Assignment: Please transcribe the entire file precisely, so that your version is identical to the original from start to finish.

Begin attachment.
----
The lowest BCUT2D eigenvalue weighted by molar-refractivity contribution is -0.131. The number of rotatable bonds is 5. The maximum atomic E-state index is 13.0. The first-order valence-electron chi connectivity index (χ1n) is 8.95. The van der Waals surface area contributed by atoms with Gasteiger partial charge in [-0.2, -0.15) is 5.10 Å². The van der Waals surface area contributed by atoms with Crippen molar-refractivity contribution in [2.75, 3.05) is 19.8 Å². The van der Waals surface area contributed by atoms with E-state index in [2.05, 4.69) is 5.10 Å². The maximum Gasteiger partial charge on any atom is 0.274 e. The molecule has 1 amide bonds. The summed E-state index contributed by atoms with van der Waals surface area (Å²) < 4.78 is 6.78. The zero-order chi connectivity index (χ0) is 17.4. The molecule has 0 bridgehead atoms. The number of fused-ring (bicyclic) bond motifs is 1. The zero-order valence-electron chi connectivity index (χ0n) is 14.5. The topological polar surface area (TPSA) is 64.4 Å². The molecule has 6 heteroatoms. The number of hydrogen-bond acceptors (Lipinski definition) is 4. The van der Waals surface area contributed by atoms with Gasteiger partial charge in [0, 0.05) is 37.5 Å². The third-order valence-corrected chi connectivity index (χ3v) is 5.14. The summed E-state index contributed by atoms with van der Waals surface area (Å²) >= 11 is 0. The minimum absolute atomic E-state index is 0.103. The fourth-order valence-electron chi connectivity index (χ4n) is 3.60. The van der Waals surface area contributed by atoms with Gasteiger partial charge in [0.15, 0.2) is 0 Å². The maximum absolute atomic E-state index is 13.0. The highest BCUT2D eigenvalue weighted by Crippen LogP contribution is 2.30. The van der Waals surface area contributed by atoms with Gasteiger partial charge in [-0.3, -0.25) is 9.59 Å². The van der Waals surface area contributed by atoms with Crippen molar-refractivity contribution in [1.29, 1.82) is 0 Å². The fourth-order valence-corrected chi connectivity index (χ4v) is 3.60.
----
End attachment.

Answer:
The lowest BCUT2D eigenvalue weighted by molar-refractivity contribution is -0.131. The number of rotatable bonds is 5. The maximum atomic E-state index is 13.0. The first-order valence-electron chi connectivity index (χ1n) is 8.95. The van der Waals surface area contributed by atoms with Gasteiger partial charge in [-0.2, -0.15) is 5.10 Å². The van der Waals surface area contributed by atoms with Crippen molar-refractivity contribution in [2.75, 3.05) is 19.8 Å². The van der Waals surface area contributed by atoms with E-state index in [2.05, 4.69) is 5.10 Å². The maximum Gasteiger partial charge on any atom is 0.274 e. The molecule has 1 amide bonds. The summed E-state index contributed by atoms with van der Waals surface area (Å²) < 4.78 is 6.78. The zero-order chi connectivity index (χ0) is 17.4. The molecule has 0 bridgehead atoms. The number of fused-ring (bicyclic) bond motifs is 1. The zero-order valence-electron chi connectivity index (χ0n) is 14.5. The topological polar surface area (TPSA) is 64.4 Å². The molecule has 6 heteroatoms. The number of hydrogen-bond acceptors (Lipinski definition) is 4. The van der Waals surface area contributed by atoms with Gasteiger partial charge in [0, 0.05) is 37.5 Å². The third-order valence-corrected chi connectivity index (χ3v) is 5.14. The summed E-state index contributed by atoms with van der Waals surface area (Å²) >= 11 is 0. The minimum absolute atomic E-state index is 0.103. The fourth-order valence-electron chi connectivity index (χ4n) is 3.60. The van der Waals surface area contributed by atoms with Gasteiger partial charge in [0.15, 0.2) is 0 Å². The maximum absolute atomic E-state index is 13.0. The highest BCUT2D eigenvalue weighted by Crippen LogP contribution is 2.30. The van der Waals surface area contributed by atoms with Gasteiger partial charge in [-0.3, -0.25) is 9.59 Å². The van der Waals surface area contributed by atoms with Crippen molar-refractivity contribution in [1.29, 1.82) is 0 Å². The fourth-order valence-corrected chi connectivity index (χ4v) is 3.60.